Should health organizations add a 'tobacco filter' to their recruitment policies?

The United Nations public health arm won’t hire applicants who smoke or tobacco users who don't indicate a willingness to stop smoking. As anti-tobacco campaigns continue to proliferate worldwide, will more public health organizations follow suit? Photo by: Roo Reynolds / CC BY-NC 

Each year, an estimated 5.4 million people die from tobacco usage. This could increase to up to 8 million if current trends continue, according to the World Health Organization.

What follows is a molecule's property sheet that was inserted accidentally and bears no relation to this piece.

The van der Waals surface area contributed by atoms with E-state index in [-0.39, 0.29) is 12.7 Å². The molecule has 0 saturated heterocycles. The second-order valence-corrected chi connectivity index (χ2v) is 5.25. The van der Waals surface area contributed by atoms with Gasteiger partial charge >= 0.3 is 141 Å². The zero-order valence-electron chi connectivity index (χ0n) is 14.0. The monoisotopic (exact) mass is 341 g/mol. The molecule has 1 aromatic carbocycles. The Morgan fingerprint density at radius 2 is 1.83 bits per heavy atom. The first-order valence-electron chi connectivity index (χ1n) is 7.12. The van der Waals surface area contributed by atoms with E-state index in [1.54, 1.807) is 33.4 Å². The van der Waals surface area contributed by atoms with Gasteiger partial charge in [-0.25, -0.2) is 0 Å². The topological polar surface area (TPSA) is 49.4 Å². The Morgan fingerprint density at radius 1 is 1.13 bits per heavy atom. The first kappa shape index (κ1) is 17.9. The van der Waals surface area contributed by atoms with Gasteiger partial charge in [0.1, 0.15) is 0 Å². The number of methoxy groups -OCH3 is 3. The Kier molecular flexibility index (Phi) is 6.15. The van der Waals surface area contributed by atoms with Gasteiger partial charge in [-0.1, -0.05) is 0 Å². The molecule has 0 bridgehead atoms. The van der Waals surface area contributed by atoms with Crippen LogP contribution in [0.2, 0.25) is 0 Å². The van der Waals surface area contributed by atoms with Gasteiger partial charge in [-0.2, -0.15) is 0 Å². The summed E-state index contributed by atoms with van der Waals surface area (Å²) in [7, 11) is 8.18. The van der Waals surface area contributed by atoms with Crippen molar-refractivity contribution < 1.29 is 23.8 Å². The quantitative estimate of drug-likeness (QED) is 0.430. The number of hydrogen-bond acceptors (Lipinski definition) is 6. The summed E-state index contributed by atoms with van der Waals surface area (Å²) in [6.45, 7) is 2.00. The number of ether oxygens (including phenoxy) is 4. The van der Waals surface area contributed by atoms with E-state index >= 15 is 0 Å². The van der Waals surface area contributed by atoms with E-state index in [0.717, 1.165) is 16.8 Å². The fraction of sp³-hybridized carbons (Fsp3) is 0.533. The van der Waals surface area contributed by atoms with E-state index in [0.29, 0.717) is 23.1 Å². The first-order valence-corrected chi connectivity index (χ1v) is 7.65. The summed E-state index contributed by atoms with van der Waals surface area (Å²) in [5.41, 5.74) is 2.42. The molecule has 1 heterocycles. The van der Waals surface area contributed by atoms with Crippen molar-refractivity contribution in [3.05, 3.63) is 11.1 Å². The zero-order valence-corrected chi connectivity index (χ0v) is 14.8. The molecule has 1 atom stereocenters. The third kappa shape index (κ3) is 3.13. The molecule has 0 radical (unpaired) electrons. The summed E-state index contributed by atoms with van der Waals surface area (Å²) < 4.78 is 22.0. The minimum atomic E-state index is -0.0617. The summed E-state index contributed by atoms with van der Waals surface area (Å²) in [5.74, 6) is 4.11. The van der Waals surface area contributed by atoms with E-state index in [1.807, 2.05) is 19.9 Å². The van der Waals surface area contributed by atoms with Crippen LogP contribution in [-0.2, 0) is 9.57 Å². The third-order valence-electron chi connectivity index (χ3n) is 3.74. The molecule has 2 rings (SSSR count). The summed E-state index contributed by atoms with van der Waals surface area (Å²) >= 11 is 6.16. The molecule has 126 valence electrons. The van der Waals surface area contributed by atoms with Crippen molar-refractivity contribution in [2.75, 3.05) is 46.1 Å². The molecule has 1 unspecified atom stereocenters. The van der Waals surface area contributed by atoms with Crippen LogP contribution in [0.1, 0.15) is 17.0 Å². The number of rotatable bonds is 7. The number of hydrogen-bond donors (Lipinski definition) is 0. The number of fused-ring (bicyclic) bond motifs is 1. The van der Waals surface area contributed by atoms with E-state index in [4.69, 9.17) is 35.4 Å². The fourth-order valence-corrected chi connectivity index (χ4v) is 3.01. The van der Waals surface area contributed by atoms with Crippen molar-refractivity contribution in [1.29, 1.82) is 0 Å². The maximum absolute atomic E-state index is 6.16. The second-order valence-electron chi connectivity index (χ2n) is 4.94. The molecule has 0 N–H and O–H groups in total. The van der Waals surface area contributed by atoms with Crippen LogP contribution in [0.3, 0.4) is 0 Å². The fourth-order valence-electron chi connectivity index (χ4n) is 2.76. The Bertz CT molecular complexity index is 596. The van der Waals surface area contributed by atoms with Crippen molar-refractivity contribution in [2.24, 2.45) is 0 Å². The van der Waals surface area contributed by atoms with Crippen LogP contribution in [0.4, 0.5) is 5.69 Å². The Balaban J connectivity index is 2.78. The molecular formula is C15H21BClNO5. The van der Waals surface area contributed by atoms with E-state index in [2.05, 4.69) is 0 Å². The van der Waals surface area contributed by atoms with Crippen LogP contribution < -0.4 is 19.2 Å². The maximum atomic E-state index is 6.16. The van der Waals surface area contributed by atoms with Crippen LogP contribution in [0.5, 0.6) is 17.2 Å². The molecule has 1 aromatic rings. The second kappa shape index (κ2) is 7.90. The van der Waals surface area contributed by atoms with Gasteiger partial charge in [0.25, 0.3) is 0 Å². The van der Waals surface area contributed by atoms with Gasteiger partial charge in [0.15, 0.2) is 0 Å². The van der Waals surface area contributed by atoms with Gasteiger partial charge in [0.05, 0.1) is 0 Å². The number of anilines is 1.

This is why WHO, among other health groups, is boosting its efforts to raise awareness of the health risks associated with tobacco, as well as pushing governments to take measures aimed at discouraging its continued use.

About the author

  • Jenny Lei Ravelo

    Jenny Lei Ravelo is a Devex Senior Reporter based in Manila. She covers global health, with a particular focus on the World Health Organization, and other development and humanitarian aid trends in Asia Pacific. Prior to Devex, she wrote for ABS-CBN, one of the largest broadcasting networks in the Philippines, and was a copy editor for various international scientific journals. She received her journalism degree from the University of Santo Tomas.